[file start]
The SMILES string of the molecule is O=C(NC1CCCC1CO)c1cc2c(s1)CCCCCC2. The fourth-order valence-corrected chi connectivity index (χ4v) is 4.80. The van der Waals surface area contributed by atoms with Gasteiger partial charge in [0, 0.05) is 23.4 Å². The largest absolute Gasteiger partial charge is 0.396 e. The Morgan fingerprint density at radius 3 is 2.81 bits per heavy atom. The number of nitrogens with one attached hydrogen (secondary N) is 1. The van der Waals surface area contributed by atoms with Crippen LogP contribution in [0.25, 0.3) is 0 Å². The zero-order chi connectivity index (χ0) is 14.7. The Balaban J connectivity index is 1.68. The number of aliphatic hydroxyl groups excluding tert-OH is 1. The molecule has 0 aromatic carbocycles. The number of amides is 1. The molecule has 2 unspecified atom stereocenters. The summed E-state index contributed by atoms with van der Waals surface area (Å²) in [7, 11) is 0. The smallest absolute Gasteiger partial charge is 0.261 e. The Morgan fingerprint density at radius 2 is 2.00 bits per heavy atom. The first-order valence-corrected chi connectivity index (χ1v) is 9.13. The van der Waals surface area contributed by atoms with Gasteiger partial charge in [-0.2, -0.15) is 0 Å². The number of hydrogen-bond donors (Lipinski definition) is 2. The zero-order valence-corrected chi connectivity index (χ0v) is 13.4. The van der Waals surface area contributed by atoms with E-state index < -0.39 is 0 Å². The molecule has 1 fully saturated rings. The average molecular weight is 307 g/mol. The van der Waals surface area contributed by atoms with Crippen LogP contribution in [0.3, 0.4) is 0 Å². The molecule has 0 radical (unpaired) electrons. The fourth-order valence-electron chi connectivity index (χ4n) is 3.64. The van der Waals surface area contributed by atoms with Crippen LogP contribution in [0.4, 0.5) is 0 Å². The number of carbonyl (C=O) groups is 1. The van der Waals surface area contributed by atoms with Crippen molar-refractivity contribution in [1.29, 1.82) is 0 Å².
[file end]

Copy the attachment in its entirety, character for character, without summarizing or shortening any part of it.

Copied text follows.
The SMILES string of the molecule is O=C(NC1CCCC1CO)c1cc2c(s1)CCCCCC2. The fourth-order valence-corrected chi connectivity index (χ4v) is 4.80. The van der Waals surface area contributed by atoms with Gasteiger partial charge in [0, 0.05) is 23.4 Å². The largest absolute Gasteiger partial charge is 0.396 e. The Morgan fingerprint density at radius 3 is 2.81 bits per heavy atom. The number of nitrogens with one attached hydrogen (secondary N) is 1. The van der Waals surface area contributed by atoms with Crippen LogP contribution in [0.25, 0.3) is 0 Å². The zero-order chi connectivity index (χ0) is 14.7. The Balaban J connectivity index is 1.68. The number of aliphatic hydroxyl groups excluding tert-OH is 1. The molecule has 0 aromatic carbocycles. The number of amides is 1. The molecule has 2 unspecified atom stereocenters. The summed E-state index contributed by atoms with van der Waals surface area (Å²) in [7, 11) is 0. The smallest absolute Gasteiger partial charge is 0.261 e. The Morgan fingerprint density at radius 2 is 2.00 bits per heavy atom. The first-order valence-corrected chi connectivity index (χ1v) is 9.13. The van der Waals surface area contributed by atoms with Gasteiger partial charge in [-0.2, -0.15) is 0 Å². The number of hydrogen-bond donors (Lipinski definition) is 2. The zero-order valence-corrected chi connectivity index (χ0v) is 13.4. The van der Waals surface area contributed by atoms with E-state index < -0.39 is 0 Å². The molecule has 1 fully saturated rings. The average molecular weight is 307 g/mol. The van der Waals surface area contributed by atoms with Crippen LogP contribution in [0.3, 0.4) is 0 Å². The molecule has 0 radical (unpaired) electrons. The fourth-order valence-electron chi connectivity index (χ4n) is 3.64. The van der Waals surface area contributed by atoms with Crippen LogP contribution in [0.4, 0.5) is 0 Å². The number of carbonyl (C=O) groups is 1. The van der Waals surface area contributed by atoms with Crippen molar-refractivity contribution in [1.29, 1.82) is 0 Å².